A few years ago, we visited Europe for a few weeks and had the pleasure of staying with equestrian friends in western Germany for the first week. It was an adventure with many pleasant surprises, but by far my favorite surprise was when our host announced that thanks for connections with a friend or a friend of a staff member, we’d be allowed to visit the training facility of Isabell Werth, a star of the dressage world. I was enthralled with the facility and the horses and just watching Isabell and several students ride that day. I could have happily spent the entire vacation as a fly on the wall in their arena.
I wanted to take a few minutes and share some of my favorite remaining photos from that trip.
Can we just take a moment and agree Germany just has the best stables period? The way in which 100 year old barns and stables are often blended with modern construction is amazing. Below are photos from our host’s facility. Laminated beams and open air constructions created an arena and stable with more natural light than I’ve ever seen in US facilities (It helps, I’m sure, that their weather tends to be less volatile than most areas of the US).
A few years ago (2009) I visited Germany and for one week of the trip had the great pleasure of immersing myself in Germany’s equestrian culture! Friends who breed Curly Horses there hosted us and one day took us on a short drive to Isabell Werth’s farm, where we spent an afternoon watching her ride and teach. Unfortunately, I think I may have babbled like a schoolgirl when we actually met (and I hugged her- yes, I hugged her! I’m not sure whether she was horrified, but she was nothing if not gracious!)
I don’t know that I’ve ever shared any of those photos online, so I thought I would upload a few today.
Live horse shaped topiary outside of the home that opened into the courtyard:
The aisle of the main barn. The stall fronts are beautiful, of course, but I love the natural light and laminated beams.
The infamous Satchmo
The “horsebox I’ve dreamed of regularly since then….
And what’s the fun in the visit to a world famous dressage barn if you can’t get a glimpse of the next generation’s champions!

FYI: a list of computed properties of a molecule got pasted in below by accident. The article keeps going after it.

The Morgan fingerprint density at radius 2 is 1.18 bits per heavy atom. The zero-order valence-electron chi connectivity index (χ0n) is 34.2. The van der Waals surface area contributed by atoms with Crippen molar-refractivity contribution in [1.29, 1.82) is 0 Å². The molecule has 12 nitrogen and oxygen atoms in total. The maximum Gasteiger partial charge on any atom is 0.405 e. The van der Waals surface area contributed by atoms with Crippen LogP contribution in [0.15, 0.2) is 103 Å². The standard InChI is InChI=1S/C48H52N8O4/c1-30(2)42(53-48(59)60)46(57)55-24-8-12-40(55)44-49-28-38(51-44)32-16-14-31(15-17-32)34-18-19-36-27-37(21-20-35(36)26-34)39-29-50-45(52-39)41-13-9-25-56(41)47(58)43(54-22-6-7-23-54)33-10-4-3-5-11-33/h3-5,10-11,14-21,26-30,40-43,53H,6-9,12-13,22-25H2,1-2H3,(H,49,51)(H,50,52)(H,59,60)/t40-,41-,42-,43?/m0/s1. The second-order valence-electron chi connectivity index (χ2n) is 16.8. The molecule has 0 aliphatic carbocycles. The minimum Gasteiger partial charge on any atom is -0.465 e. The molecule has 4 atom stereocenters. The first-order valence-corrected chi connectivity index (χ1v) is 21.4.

I could tell that the student showing us around was really excited to show us this stall, but didn’t realize why until she opened the door and these best friends stuck their heads out. The pony was a charming little guy whose sole responsibility was keeping his long-retired-champion friend company. Sometimes, horses that are elite athletes – like Olympic horses – can have a lot of nervous energy. Somewhere along the line of horse keeping, barn managers realize that when a small, calm pony is kept with a high strung horse, that horse tends to be to a little more relaxed and easier to care for.
And of course the matriarch! Watching Isabell ride and train that morning we spent her stable was so memorable
While we are chatting about countries with vibrant Equestrian Cultures, take a moment to breathe this in… The saddle section in a tack store filled a building larger than the average PetSmart. I never seen that many horse saddles in one place before or since!
This trip to Germany was one of my very first international trips and it invited me into a different sort of travel. On that trip, instead of focusing on seeing the major sites and ticking off boxes on a typical German tourist itinerary, I got to focus in class on a hobby that I loved, and a totally new perspective on it. As a dressage rider, the opportunity to delve deep into Germany’s horse culture, visit a barn home to some of its national (equestrian) treasures, and watch an Olympian train in the stunning indoor riding arena, was amazing.
At that point in my riding career, Dressage was a horse sport I’d really only seen performed at the elite level a few times, so I was intrigued to learn more about it while we were there. I was amazed at the beauty and grace of the horses and riders as they moved together in perfect harmony. But the best part about this trip wasn’t the horses, it was the opportunity to see a unique part of authentic Germany – even if it was just a small slice from one niche of a particular hobby. This trip invited me to begin thinking about future trips and ways I could, sometimes through travel hobbies, experience a unique and deeply authentic part of that country through a shared interest in a particular hobby.
Artist, digital nomad, and highly sensitive person, Lynli started traveling full time as a digital nomad in 2018. Writer and Illustrator by day, remote-destination explorer by other-days, Lynli is passionate about pushing the boundaries of her own comfort zone, exploring the world as a plus size, one-bag traveler, and journaling it all on WanderBig.com